Deborah Watling had acted since childhood, her first recurring role coming in the 1958 Invisible Man TV series as Sally Wilson, niece of the titular Invisible Man. By 1965 she had appeared in a BBC Wednesday Play as Alice in playwright Dennis Potter's adaptation of Alice In Wonderland. Post-Who she took many stage roles over the years, covering comedy, farce and pantomime - a turn as Dorothy in a 1971-2 West End production of The Wizard Of Oz being one of the most notable. On screen you may have seen her in the role of Norma in Danger UXB, the female lead opposite Cliff Richard in the 1974 musical comedy Take Me High and in the David Essex film That'll Be The Day. From police box time machine to Silver Dream Machine, you might say!

Deborah Watling & Ringo Starr in That'll Be The Day

She later found the time to return to Who in the Fifth Doctor audio Three's A Crowd, in which she played 'Auntie' - not to be confused with the one from The Doctor's Wife! Ms Watling appeared in the 30th Anniversary 'celebration' Dimensions In Time, as well as the far better received 50th Anniversary special The Five(ish) Doctors Reboot.

She also earlier returned to the role of Victoria Waterfield for the unofficial 'wilderness years' adventure Downtime. The 1995 BBV production also saw Nicholas Courtney, Deborah's father Jack Watling and Elisabeth Sladen reprising their roles as Brigadier Lethbridge-Stewart, Professor Edward Travers and Sarah Jane Smith, respectively. Featuring the Yeti, it also acts as something of a sequel to the Second Doctor serials The Abominable Snowmen and The Web of Fear. Among the cast you'll also find John Leeson (one time voice of K-9), and Geoffrey 'crispy Master' Beevers.


So even though Deborah Watling had a successful career outside of Doctor Who on both stage and screen, the series and Victoria never really left her. In fact, right up to her passing in July 2017, six weeks after being diagnosed with lung cancer, she frequently attended fan conventions and was on hand for a reaction when The Enemy Of The World & The Web Of Fear were unearthed & reissued...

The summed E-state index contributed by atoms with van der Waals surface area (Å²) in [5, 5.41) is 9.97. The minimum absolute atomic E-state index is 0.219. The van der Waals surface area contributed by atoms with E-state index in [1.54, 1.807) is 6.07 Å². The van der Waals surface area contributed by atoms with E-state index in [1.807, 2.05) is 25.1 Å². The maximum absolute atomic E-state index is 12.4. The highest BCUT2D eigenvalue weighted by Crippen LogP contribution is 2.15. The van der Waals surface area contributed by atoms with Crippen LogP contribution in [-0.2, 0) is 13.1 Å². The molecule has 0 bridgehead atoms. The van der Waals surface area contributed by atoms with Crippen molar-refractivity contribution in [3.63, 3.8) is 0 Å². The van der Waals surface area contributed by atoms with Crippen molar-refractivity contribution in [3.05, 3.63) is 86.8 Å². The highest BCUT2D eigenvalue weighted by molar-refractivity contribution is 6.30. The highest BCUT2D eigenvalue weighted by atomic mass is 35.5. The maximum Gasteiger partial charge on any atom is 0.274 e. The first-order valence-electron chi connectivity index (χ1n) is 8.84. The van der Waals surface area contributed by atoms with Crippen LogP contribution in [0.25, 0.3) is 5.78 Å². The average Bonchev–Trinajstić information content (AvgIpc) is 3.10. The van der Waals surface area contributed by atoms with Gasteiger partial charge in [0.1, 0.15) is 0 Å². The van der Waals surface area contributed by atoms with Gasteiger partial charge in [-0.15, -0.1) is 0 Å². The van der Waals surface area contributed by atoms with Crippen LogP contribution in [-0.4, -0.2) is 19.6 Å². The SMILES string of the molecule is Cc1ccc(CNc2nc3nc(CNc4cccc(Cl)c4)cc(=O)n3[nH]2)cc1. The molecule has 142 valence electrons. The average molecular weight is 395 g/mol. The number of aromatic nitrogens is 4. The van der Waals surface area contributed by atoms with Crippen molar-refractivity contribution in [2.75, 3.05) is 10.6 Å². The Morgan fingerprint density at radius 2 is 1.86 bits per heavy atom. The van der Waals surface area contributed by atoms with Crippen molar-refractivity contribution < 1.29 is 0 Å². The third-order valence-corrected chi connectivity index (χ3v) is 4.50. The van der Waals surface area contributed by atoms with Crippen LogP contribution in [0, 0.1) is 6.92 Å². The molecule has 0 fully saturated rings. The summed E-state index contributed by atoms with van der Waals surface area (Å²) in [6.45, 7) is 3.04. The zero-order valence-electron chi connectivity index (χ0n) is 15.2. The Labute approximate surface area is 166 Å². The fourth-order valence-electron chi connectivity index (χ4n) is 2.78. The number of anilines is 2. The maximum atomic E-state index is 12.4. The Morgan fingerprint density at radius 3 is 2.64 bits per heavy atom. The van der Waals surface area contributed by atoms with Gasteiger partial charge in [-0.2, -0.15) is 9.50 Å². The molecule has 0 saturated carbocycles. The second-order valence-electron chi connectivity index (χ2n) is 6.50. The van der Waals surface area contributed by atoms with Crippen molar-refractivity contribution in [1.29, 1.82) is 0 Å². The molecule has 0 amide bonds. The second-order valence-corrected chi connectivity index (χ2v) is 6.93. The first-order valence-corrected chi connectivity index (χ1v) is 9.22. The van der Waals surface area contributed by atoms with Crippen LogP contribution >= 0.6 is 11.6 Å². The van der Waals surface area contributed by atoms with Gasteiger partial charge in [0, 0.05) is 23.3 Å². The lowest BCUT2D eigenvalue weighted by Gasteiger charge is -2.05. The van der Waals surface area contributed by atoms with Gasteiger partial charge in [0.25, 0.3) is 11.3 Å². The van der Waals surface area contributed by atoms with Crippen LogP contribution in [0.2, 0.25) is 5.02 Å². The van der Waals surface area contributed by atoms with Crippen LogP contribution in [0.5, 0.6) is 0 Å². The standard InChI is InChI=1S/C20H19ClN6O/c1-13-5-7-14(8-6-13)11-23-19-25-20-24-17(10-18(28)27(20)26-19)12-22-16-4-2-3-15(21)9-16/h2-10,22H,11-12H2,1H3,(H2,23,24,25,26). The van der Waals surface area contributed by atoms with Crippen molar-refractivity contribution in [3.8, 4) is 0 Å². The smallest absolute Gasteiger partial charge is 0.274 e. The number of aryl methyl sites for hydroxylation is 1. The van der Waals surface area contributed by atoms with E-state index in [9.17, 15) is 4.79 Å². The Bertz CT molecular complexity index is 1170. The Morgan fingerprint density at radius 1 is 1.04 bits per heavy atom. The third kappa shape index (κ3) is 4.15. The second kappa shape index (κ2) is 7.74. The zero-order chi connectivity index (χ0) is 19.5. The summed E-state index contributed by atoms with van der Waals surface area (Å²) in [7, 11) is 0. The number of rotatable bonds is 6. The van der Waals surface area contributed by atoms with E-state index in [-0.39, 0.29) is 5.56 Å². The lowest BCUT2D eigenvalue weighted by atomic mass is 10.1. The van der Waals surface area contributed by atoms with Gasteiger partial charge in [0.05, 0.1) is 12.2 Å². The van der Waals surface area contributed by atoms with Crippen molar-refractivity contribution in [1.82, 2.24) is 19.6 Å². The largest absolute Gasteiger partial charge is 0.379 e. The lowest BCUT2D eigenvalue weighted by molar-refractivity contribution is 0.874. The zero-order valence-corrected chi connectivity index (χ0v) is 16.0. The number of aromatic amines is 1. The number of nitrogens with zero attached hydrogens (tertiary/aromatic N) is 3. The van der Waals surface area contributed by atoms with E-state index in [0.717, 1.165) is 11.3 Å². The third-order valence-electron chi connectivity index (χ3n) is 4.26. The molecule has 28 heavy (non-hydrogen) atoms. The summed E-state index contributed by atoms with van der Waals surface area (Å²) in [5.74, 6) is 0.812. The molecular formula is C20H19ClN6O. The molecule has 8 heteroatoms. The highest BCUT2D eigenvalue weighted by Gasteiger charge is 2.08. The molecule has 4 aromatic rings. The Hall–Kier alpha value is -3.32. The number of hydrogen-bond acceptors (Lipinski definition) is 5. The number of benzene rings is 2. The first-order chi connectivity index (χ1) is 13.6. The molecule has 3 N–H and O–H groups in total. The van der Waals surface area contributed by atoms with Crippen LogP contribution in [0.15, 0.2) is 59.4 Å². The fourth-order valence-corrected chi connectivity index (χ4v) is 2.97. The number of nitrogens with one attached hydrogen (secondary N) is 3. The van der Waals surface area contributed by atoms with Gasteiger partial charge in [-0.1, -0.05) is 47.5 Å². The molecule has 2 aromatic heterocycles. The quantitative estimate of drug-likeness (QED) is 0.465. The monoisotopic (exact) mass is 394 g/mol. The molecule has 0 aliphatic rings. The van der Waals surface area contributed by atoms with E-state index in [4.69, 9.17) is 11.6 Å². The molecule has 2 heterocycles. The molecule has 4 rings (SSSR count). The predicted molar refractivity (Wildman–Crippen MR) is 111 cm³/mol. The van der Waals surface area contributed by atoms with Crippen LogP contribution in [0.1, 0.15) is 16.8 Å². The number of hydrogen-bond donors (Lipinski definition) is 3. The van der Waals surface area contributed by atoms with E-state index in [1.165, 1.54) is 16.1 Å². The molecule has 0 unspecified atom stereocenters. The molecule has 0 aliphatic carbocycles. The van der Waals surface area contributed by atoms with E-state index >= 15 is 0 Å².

Alongside Tomb Of The Cybermen, that and Enemy are her only two Doctor Who stories to her name which now exist in their entirety (Web still missing one episode), although some of the others are now being animated with the existing off-air audio tracks from the original broadcasts. Her swansong, Fury From The Deep, will be arriving later in 2020...



The actress remembers her time on the serial fondly, as she told Doctor Who Magazine...
"We were filming ‘Fury From the Deep’ on my birthday, and it was in the depths of winter as usual. Pat and Frazer knew it was my birthday, so during a take when I was supposed to be standing still they came up to me and gave me the bumps. We were using loads of foam in that story, and after they’d given me the bumps they threw me straight into it. I was covered from head to toe in the stuff, and not just foam but sand as well, all in this freezing cold and on my birthday too!"
And Ms Watling's reasons for leaving...
"I knew that I’d like to do a year when I joined. I also knew that they’d have liked me to do more than that, but I decided to go. I thought it was time, so I gave three months notice. You see, I’d learned a lot about television and I felt I had to get out and into the theatre to learn something about that. They did try pretty hard to keep me on – I was already in the next six storylines – but no, I had to go.
It was terribly sad, like the end of an era for me."
The end of a era indeed. But as Doctor Who has proved over the last 56 years, as one era ends another begins.